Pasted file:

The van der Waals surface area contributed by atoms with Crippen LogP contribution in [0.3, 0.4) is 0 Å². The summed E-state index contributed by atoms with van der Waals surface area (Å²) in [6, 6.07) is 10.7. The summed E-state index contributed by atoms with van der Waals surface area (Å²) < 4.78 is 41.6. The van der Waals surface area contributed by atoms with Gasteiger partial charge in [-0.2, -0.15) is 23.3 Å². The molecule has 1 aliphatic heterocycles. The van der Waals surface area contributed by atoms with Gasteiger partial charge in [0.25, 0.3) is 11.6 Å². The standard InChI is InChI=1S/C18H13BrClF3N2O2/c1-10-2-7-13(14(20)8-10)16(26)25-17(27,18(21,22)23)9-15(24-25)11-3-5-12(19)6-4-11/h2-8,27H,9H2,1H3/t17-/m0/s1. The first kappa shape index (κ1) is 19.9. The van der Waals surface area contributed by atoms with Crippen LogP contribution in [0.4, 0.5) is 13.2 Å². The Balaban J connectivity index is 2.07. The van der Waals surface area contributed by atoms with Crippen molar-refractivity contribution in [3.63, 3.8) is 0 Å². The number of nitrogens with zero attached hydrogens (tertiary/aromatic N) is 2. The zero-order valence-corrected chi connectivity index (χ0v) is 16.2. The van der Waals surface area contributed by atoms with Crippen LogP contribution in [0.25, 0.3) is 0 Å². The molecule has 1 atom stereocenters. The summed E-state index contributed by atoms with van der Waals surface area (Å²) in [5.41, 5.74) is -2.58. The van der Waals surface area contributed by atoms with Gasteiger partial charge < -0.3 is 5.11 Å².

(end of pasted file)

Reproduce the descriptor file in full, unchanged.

The van der Waals surface area contributed by atoms with Crippen LogP contribution in [0.3, 0.4) is 0 Å². The summed E-state index contributed by atoms with van der Waals surface area (Å²) in [6, 6.07) is 10.7. The summed E-state index contributed by atoms with van der Waals surface area (Å²) < 4.78 is 41.6. The van der Waals surface area contributed by atoms with Gasteiger partial charge in [-0.2, -0.15) is 23.3 Å². The molecule has 1 aliphatic heterocycles. The van der Waals surface area contributed by atoms with Gasteiger partial charge in [0.25, 0.3) is 11.6 Å². The standard InChI is InChI=1S/C18H13BrClF3N2O2/c1-10-2-7-13(14(20)8-10)16(26)25-17(27,18(21,22)23)9-15(24-25)11-3-5-12(19)6-4-11/h2-8,27H,9H2,1H3/t17-/m0/s1. The first kappa shape index (κ1) is 19.9. The van der Waals surface area contributed by atoms with Crippen LogP contribution in [0.4, 0.5) is 13.2 Å². The Balaban J connectivity index is 2.07. The van der Waals surface area contributed by atoms with Crippen molar-refractivity contribution in [3.63, 3.8) is 0 Å². The number of nitrogens with zero attached hydrogens (tertiary/aromatic N) is 2. The zero-order valence-corrected chi connectivity index (χ0v) is 16.2. The van der Waals surface area contributed by atoms with Crippen LogP contribution in [0.25, 0.3) is 0 Å². The molecule has 1 atom stereocenters. The summed E-state index contributed by atoms with van der Waals surface area (Å²) in [5.41, 5.74) is -2.58. The van der Waals surface area contributed by atoms with Gasteiger partial charge < -0.3 is 5.11 Å².